Arab heritage has shaped my musical style, says Alyamani
MAias Alyamani, a Syria-born composer, recently joined members of the Qatar Philharmonic Orchestra to perform his compositions before an enthusiastic Doha audience. His works have been performed by musicians of the stature of Daniel Barenboim and Gidon Kremer. He has also worked with Emmy-award winning composer and conductor Dave Pierce. Alyamani’s music has been enjoyed by audiences in over 30 countries, including the US, Iran, Germany, France, Syria and Qatar. His works feature a distinctive style of music which is performed on Western instruments, but carries Middle Eastern melodies with it. Qatar Tribune’s Ramy Salama spoke to Alyamani about his musical approach and its influence.
Can you tell us about your musical style, the genre of music? A: Actually, there is no certain genre for the music I play.
You can’t call it classical; neither can you call it Oriental.
You can’t event call it Arabic music because it is none of these. It was always hard to explain exactly what it is. So, I just called it MA, the first two letters of my name. It is not about style or instrumentation.
There are more things to the way I make this music. I call this genre ‘MA’.
Oriental music is very delicate and I write mostly with Arabic tools. Therefore, I try to not overcharge the melodies. I try just to make it flowing and always keep it as fresh as possible.
I constantly search for a certain atmosphere and what I need to do to achieve it. I want to let the audience think, but also to enjoy the music along with me, so I always try to reach this median of combining enjoyment with cultural values.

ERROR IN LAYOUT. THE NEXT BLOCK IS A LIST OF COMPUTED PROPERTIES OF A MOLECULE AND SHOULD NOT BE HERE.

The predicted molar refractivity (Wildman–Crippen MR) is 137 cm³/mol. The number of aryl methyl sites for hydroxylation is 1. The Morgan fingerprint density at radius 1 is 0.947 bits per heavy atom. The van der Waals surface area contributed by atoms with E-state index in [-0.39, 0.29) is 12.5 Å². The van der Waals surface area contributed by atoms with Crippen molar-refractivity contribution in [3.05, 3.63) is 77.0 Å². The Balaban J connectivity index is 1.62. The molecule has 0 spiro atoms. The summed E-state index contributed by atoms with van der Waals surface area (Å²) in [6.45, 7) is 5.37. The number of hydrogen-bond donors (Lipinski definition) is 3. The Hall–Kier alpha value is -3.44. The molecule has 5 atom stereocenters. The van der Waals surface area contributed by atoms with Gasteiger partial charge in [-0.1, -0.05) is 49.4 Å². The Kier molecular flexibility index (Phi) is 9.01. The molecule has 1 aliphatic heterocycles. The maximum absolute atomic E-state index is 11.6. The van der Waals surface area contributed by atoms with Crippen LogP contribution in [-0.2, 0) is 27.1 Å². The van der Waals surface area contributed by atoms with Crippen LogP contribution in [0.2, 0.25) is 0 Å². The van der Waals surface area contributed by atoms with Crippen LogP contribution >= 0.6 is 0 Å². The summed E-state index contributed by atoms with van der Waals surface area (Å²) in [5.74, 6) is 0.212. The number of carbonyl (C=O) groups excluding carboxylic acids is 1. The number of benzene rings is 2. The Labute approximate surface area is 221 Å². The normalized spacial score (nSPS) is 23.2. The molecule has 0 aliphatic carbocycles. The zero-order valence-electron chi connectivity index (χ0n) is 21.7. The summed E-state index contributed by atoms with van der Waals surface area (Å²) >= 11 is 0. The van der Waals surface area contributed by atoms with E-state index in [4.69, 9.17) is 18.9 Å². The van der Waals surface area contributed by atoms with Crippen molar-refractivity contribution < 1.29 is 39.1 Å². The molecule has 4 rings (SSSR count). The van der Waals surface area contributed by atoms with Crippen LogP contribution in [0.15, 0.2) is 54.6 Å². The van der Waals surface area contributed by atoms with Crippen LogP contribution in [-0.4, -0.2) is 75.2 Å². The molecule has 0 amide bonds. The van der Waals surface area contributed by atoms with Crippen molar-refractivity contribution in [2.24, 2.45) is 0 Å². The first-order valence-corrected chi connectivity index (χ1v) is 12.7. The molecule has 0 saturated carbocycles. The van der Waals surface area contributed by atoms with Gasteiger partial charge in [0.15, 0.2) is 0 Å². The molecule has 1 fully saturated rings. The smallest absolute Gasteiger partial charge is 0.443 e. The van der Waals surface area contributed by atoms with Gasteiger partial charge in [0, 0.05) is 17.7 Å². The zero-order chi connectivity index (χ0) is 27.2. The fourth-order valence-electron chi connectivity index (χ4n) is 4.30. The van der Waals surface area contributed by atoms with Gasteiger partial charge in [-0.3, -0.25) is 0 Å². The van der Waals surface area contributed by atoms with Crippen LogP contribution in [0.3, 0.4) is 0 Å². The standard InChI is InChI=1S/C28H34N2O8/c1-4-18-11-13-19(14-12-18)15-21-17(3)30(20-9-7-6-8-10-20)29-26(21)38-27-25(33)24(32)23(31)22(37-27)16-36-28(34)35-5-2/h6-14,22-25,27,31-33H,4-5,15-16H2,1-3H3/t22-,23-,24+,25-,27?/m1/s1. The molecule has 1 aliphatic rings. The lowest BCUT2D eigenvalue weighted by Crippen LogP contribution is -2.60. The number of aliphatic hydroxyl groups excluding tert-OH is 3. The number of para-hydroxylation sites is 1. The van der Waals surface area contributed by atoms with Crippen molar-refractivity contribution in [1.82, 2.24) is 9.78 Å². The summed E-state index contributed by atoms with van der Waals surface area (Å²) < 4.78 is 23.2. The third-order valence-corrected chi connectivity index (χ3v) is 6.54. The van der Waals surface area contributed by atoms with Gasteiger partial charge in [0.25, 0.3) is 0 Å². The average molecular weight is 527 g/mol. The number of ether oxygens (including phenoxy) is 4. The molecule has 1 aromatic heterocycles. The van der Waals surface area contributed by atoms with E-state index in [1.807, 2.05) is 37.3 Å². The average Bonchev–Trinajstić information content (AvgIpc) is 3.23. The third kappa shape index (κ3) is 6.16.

What in particular has influenced your musical orientation? I was lucky to be born in Syria, an Arab country. Arabic music is a huge support for any composer who uses it. So, I have been influenced by the music of the Arab heritage. It helps me a lot to compose using these Arabic elements.
We have Arab composers like Omar Khairat and Marcel Khalife, who did this before me. They did orchestration and high-classical Arabic music. These of course improve my imagination of how I am going to write after them. I’m trying to continue what they started. Hopefully, I’ll do as well as they did.
Marcel Khalife is one of my best friends actually, a very nice man. He is a big supporter.
Whenever he is in Doha he always tries to attend the concerts and encourage us. This is one of the good things about him. He is not only a wellknown artiste; he is a champion of the arts. He gives advice and comes to the concerts.
He’s a big help.
What led you to take up composing, having performed on violin? At a certain moment, violin was not enough to express the ideas. Hence, I needed more tools and this came through composing for more people and bigger ensembles. This is why I started to study composing because you can play a solo instrument, but if you want to write for four persons or a smaller or larger orchestra, you need to study this. This is why I went for composing.
What do you have for your audience in your upcoming tours? In my upcoming concerts, I’m going to play some older pieces. I have five concerts lined up for five cities in Italy.
Later, I have a concert in Vienna. In September, I have a concert in Budapest, Hungary.
After that, I will come back to Doha to perform in the second concert of the season. I’m going to play my music with the orchestra.